Unprecedented Opportunity: The Future of Reform Jewish Education

This post is the first in our Virtual Symposium on Jewish Education. Each day this week, we’ll feature posts from Reform Jewish educators responding to this piece and discussing the future of Jewish education.

by Dr. Charles Edelsberg

I am wary of invitations to predict the future… of anything. While I am a longtime student of literature on the future of education, dating back nearly four decades to my public school days (when I frequently consulted the works of Marvin Cetron, Paul Ehrlich, John Naisbitt, and Alvin Toffler), I seem to have an uncanny knack for miscalculating what the future will bring.

It has taken me years to learn to distinguish between fads and trends. It requires a great deal of careful study to separate out the pundits from the pontificators, an activity I take seriously. But I am no oracle. Thus comments I offer below are issued with a healthy dose of trepidation.

First, I believe any prognostication about the future of Reform Jewish education must begin with the understanding that education does not equal schooling. In fact, the very place of Jewish institutions as centers of Jewish teaching and learning – day and congregational schools perhaps most prominent among them – must be called into question by any earnest futurist. The fact of the matter is that profound revolutions in information and communications technologies are accelerating deep learning outside of formal institutional settings – occurring in real time, all the time.

Secondly, the basis on which Reform Judaism as a movement defines itself has a critical relationship to the nature, shape, and future forms of education that it will promulgate.

With these two assumptions in mind, I would suggest the following seven phenomenon as potentially seminal to a robust Jewish Reform education future:

  • Any and all teaching must be designed with personal relevance to the learner foremost in mind.
  • Platforms that facilitate self-directed learning will maximize engagement.
  • Multimedia simulations will become increasingly prevalent as a means to engender learning.
  • To the extent Reform Judaism successfully differentiates and “brands” the values it represents –  for example, religious pluralism, social action and gender equity – the greater the likelihood the Movement will pull members into educational engagement with its distinctive Reform Jewish beliefs, values, and practices.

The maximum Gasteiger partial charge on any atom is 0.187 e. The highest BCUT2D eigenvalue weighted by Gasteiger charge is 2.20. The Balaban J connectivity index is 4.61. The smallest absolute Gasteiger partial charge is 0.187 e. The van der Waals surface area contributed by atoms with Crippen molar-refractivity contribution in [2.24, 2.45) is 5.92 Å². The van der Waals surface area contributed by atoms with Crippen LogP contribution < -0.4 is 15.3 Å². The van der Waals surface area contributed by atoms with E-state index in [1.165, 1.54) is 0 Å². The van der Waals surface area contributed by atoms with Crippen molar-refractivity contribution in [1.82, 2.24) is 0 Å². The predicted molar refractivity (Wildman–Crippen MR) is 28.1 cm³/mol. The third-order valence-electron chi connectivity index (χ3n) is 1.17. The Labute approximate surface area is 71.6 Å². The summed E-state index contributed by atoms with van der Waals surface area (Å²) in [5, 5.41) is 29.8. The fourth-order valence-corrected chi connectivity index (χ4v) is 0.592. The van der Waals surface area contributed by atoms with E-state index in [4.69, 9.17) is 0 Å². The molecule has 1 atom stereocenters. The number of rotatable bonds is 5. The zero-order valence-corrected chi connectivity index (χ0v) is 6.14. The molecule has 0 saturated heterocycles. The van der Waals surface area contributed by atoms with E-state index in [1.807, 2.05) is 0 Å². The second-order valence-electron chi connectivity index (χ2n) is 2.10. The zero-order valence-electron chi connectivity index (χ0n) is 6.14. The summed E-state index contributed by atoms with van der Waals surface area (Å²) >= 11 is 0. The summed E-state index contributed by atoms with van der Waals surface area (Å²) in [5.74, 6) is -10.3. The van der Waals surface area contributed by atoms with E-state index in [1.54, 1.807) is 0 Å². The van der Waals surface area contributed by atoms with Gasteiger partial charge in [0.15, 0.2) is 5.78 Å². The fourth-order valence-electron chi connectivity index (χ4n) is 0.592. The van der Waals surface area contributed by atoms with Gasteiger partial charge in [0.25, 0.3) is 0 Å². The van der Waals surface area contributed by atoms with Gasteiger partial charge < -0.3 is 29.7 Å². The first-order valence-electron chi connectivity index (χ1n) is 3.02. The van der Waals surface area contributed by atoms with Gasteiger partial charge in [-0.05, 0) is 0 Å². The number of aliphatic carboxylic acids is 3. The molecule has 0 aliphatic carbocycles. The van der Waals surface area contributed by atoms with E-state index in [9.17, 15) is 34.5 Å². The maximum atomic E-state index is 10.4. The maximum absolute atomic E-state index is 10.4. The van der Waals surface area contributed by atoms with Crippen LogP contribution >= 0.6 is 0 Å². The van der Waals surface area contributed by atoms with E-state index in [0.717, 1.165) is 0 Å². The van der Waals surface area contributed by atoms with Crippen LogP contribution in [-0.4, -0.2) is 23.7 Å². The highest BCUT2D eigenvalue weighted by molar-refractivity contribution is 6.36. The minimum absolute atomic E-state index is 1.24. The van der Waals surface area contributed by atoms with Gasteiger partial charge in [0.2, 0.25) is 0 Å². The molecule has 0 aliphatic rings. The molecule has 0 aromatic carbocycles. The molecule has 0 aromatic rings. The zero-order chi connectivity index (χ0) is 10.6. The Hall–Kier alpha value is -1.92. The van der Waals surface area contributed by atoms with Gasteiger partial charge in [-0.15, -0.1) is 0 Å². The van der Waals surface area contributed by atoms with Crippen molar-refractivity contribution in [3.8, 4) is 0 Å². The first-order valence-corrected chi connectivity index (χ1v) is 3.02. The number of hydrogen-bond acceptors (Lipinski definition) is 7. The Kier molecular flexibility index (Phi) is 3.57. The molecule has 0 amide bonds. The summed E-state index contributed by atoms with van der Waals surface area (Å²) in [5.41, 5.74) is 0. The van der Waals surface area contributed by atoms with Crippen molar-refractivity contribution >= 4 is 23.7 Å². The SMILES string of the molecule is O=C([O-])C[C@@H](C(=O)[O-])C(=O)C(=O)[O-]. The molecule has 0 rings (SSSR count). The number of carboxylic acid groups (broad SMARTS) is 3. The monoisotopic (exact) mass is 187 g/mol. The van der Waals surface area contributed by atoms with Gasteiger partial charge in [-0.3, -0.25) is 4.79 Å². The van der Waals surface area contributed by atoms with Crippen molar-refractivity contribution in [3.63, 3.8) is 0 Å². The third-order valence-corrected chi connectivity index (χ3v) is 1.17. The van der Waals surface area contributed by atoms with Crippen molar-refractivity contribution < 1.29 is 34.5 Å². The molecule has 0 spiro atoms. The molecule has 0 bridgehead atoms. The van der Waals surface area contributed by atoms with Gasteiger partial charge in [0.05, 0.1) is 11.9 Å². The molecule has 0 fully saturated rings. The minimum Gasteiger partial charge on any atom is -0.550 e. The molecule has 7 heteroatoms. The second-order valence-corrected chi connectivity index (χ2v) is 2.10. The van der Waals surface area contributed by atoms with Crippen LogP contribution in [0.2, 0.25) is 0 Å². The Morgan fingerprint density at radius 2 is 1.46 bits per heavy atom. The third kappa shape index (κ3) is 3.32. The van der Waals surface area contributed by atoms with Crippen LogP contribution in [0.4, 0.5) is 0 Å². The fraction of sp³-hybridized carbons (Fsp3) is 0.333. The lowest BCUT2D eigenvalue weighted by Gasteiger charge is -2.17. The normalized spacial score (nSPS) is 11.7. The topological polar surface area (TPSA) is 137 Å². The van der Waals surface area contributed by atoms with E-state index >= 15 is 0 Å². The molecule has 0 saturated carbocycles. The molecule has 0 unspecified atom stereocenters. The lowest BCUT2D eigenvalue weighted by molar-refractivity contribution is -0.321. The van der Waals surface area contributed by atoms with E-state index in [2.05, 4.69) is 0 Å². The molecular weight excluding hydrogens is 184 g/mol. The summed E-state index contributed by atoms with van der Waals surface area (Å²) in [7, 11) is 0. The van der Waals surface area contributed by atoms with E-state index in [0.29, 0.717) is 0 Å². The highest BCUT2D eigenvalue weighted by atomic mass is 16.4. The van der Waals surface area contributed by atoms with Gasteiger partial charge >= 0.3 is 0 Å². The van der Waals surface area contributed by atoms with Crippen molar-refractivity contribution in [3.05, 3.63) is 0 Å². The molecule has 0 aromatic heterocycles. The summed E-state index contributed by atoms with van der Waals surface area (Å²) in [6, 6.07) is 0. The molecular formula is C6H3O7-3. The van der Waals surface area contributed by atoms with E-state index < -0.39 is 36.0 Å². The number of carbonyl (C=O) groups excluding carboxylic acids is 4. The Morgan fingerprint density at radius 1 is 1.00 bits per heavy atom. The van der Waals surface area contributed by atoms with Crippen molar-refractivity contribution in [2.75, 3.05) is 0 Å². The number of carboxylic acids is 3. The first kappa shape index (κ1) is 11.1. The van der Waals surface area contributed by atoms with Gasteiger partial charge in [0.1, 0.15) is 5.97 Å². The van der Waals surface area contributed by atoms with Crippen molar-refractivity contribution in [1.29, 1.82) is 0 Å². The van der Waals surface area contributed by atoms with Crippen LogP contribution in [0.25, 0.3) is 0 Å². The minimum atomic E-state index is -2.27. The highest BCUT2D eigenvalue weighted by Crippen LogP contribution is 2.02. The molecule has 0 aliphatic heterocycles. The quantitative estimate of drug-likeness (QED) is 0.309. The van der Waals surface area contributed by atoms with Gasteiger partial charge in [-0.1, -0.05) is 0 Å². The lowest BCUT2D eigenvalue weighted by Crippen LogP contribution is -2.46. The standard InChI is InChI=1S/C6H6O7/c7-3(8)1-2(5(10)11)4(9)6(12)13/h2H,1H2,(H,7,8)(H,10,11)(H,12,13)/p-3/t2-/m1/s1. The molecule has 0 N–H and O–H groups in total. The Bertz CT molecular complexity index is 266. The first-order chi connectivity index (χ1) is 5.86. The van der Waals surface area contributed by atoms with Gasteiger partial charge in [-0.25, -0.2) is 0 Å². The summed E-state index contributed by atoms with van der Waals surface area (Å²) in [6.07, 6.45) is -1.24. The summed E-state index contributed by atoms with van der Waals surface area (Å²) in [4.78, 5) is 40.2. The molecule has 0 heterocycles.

• Reform Jews’ relationships with Jews in Israel and around the world will become a more prominent part of individual Jewish identity.
  • Jewish learning capitalizing on burgeoning interest in the environment; the food movement; Jewish literature, film, art, music and dance beckons Reform Jewish educators to meaningfully engage their members in “life-centered” Jewish education (Redesigning Jewish Education for the 21st Century: A Lippman Kanfer Institute Working Paper, p. 20).
  • In anticipating that humans will live longer and enjoy better health, even in the later years of their existence, lifelong learning should be integral to the future of Reform Jewish education.

In a global world, there is unprecedented opportunity for relationship-building, interconnectedness, learning, and meaning-making between and among Reform Jews across the globe.

Reform Judaism is exceptionally rich in its social capital. Its committed organizational leadership, charismatic rabbis and educators, cadre of successful overnight camp leaders, social activists and the like make for a formidable pool of talent. The Movement is well-positioned to optimize its educational effort as the shift in the world from one “where value is concentrated in [didactic] transactions to one where value resides in large [dynamic] networks of long-term relationships” (page 55 of The Power of Pull by John Hagel III, John Seely Brown, Lang Davison).

Arguably, we live in a post-denomination era. Democratized access to information and the decentralizing of sources of conventional authority pose a daunting challenge to the Jewish denominational movements. Reform Judaism is a movement built on renewal of religious traditions, creative adaption of Jewish customs, and continuing education of Movement members. As Rabbi David Ellenson indicates in his position paper “The Future of Jewish Education from the Reform Perspective,” Jewish education must ultimately be “generative – inspiring Jews to create and support vibrant Jewish communities that sustain Jewish life.”